Latest quarterly national accounts released—summary and analysis

National accounts for the fourth quarter of 2016 were released today. Headline results from the Government’s publication:

  • During the fourth quarter of 2016, Scottish onshore GDP decreased by 0.2% in real terms. In 2016 as a whole, GDP increased by 0.4% compared to 2015. These results are re-printed in this publication without revision following their release on 5 April 2017.
  • During 2016 as a whole, the value of Scottish onshore GDP is estimated at £149.8 billion in total, or £27,839 per person.
  • Including a geographical share of UK extra-regio (offshore and overseas) economic activity, Scottish GDP is estimated at £159.0 billion during 2016, or £29,554 per person.
  • Analysis of the expenditure measure of onshore GDP shows that growth over the latest 12 months was mostly driven by consumer spending, but with positive contributions also made by government, capital investment and exports. There was a negative contribution to GDP growth from the widening of the onshore net trade deficit, due to the increasing value of imports.
  • Manufactured Exports make up around half of the total value of exports from Scotland to the rest of the world (excluding oil and gas). The Index of Manufactured Exports (IME) fell by 2.3% in volume terms during the fourth quarter of 2016. Comparing the most recent four quarters to the previous four quarters (4Q-on-4Q growth), the volume of manufactured exports fell by 5.3 per cent.
  • Over the year to 2016 Quarter 4, total consumer spending by the Household and NPISH sectors is estimated to have increased by 2.9% in current prices (unadjusted for inflation, not real terms)
  • Gross Disposable Household Income (GDHI) is estimated to have increased by 1.6% over the year to 2016 Quarter 4 (in current prices, not real terms). The Household Savings Ratio is 2.6 per cent in the latest quarter.

Some charts and analysis based on the data…

The below chart shows GDP per capita from 1998 to 2016, with and without North Sea oil and gas:

Source: QNAS 2016 Q4—Summary Tables (Table B).

And here is real-terms GDP growth (onshore only) since 1998:

Source: QNAS 2016 Q4—Summary Tables (Table A).

GDP grew by 0.4% in real terms from 2015 to 2016, but growth was flat (+0.01%) if you compare Q4 2016 with Q4 20151.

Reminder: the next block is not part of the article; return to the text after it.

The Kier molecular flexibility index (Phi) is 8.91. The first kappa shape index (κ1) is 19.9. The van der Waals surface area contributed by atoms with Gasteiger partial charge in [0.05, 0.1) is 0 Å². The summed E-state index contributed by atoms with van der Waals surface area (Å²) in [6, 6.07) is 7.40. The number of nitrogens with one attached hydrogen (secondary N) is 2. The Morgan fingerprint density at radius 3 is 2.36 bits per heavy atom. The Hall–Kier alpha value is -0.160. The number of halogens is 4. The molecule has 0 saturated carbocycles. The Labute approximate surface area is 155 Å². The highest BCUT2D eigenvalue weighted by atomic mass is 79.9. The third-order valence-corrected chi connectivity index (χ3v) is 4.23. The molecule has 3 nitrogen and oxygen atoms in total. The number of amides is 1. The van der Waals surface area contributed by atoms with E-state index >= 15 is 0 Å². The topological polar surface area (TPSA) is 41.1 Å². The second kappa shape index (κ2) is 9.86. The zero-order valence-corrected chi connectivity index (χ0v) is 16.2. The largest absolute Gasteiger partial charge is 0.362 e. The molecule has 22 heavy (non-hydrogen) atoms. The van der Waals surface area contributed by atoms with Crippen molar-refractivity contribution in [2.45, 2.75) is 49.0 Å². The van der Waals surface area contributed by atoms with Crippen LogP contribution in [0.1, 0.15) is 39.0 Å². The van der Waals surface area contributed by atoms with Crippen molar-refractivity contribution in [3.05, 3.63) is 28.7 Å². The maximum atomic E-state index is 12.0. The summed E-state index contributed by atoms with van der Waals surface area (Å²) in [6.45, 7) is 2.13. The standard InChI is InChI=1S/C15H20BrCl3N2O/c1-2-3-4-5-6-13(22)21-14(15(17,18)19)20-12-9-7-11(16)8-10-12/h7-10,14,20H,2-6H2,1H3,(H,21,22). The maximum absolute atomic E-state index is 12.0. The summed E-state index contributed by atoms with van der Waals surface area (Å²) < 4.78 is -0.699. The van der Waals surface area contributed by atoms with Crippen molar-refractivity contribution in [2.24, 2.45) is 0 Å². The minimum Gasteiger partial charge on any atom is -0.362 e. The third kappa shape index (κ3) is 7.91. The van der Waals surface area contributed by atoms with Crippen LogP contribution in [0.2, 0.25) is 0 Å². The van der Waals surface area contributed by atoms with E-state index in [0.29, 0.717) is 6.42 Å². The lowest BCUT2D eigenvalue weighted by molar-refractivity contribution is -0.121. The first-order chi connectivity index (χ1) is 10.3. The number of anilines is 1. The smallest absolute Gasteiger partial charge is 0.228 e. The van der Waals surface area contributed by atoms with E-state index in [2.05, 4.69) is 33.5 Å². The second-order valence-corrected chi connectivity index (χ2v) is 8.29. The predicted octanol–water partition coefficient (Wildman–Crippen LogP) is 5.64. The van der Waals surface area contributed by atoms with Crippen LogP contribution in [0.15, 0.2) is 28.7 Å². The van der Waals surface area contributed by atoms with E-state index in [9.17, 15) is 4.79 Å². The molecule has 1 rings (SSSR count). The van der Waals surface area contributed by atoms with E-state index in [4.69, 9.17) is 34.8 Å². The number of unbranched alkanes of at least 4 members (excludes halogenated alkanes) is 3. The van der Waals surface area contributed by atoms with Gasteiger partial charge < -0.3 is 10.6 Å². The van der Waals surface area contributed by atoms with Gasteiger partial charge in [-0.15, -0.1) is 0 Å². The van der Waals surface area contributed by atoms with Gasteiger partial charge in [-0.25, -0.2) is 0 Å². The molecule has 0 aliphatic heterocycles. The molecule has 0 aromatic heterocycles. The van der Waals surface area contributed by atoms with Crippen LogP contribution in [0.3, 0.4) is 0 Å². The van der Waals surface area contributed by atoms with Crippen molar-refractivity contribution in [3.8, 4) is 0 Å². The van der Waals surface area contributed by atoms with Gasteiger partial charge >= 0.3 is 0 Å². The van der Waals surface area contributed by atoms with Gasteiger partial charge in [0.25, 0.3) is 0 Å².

As highlighted by The Scotsman, North Sea oil revenues in 2016 were negative for the first calendar year on record2. The below chart shows how onshore and offshore revenue have contributed to Scotland’s public finances since 1998:

Source: QNAS 2016 Q4—Summary Tables (Table J).

Both North Sea and overall revenues had been falling since 2011. However, there was a levelling off of total revenue in 2015, and in 2016 total revenue rose by £2.1 billion despite oil revenues being negative. Let us hope this is the beginning of an upward trend.

The chart below shows Gross Value Added (GVA)3 by broad industry group:

Source: QNAS 2016 Q4—Summary Tables (Table D).

Services is by far the biggest contributor, with a weight of 76% of GVA, and 67% of GDP. Services grew by 1.8% in real terms in 20164, but shrank by 0.04% in real terms in the last quarter of 20165. For the UK as a whole, the ONS’s latest figures show that services make up 79% of UK GDP.


  • 14 May: Added chart showing real-terms GDP (chained volume index) since 1998
  • 13 May: Added chart showing GVA by broad industry group
  • 12 May: Added chart comparing onshore and offshore public sector revenue since 1998
  • 11 May: Added chart showing GDP since 1998
  1. Table C, cell K112.
  2. -£338 million (Source: Statistical Bulletin, Table J). Figures go back to 1998.
  3. GVA is the main component of GDP: GDP = GVA + taxes on products – subsidies on products.
  4. Or 1.6% if you compare Q4 2016 with Q4 2015.
  5. Source: QNAS 2016 Q4—Summary Tables (Table C).

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